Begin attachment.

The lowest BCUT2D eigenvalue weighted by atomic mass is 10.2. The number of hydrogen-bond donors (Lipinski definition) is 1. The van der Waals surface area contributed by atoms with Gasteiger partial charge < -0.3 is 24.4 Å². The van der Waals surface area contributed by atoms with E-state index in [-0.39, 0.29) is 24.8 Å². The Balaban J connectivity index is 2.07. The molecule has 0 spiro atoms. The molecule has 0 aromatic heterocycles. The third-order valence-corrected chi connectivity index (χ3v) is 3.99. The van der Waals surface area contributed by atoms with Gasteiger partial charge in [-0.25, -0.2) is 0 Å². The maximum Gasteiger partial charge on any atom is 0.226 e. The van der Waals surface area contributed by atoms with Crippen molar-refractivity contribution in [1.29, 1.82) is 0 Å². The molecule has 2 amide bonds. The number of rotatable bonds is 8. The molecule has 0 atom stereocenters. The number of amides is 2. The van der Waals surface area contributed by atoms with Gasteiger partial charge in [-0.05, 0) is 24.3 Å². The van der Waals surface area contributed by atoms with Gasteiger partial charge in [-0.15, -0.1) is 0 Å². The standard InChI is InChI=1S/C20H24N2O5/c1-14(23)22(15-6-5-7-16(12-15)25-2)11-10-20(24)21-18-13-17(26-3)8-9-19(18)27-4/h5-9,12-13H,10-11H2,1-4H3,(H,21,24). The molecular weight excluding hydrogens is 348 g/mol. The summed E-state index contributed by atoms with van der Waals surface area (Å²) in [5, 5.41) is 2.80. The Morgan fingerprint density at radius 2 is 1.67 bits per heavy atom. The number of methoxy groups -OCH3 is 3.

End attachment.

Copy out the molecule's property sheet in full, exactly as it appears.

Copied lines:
The lowest BCUT2D eigenvalue weighted by atomic mass is 10.2. The number of hydrogen-bond donors (Lipinski definition) is 1. The van der Waals surface area contributed by atoms with Gasteiger partial charge < -0.3 is 24.4 Å². The van der Waals surface area contributed by atoms with E-state index in [-0.39, 0.29) is 24.8 Å². The Balaban J connectivity index is 2.07. The molecule has 0 spiro atoms. The molecule has 0 aromatic heterocycles. The third-order valence-corrected chi connectivity index (χ3v) is 3.99. The van der Waals surface area contributed by atoms with Gasteiger partial charge in [-0.25, -0.2) is 0 Å². The maximum Gasteiger partial charge on any atom is 0.226 e. The van der Waals surface area contributed by atoms with Crippen molar-refractivity contribution in [1.29, 1.82) is 0 Å². The molecule has 2 amide bonds. The number of rotatable bonds is 8. The molecule has 0 atom stereocenters. The number of amides is 2. The van der Waals surface area contributed by atoms with Gasteiger partial charge in [-0.05, 0) is 24.3 Å². The van der Waals surface area contributed by atoms with Gasteiger partial charge in [-0.15, -0.1) is 0 Å². The standard InChI is InChI=1S/C20H24N2O5/c1-14(23)22(15-6-5-7-16(12-15)25-2)11-10-20(24)21-18-13-17(26-3)8-9-19(18)27-4/h5-9,12-13H,10-11H2,1-4H3,(H,21,24). The molecular weight excluding hydrogens is 348 g/mol. The summed E-state index contributed by atoms with van der Waals surface area (Å²) in [5, 5.41) is 2.80. The Morgan fingerprint density at radius 2 is 1.67 bits per heavy atom. The number of methoxy groups -OCH3 is 3.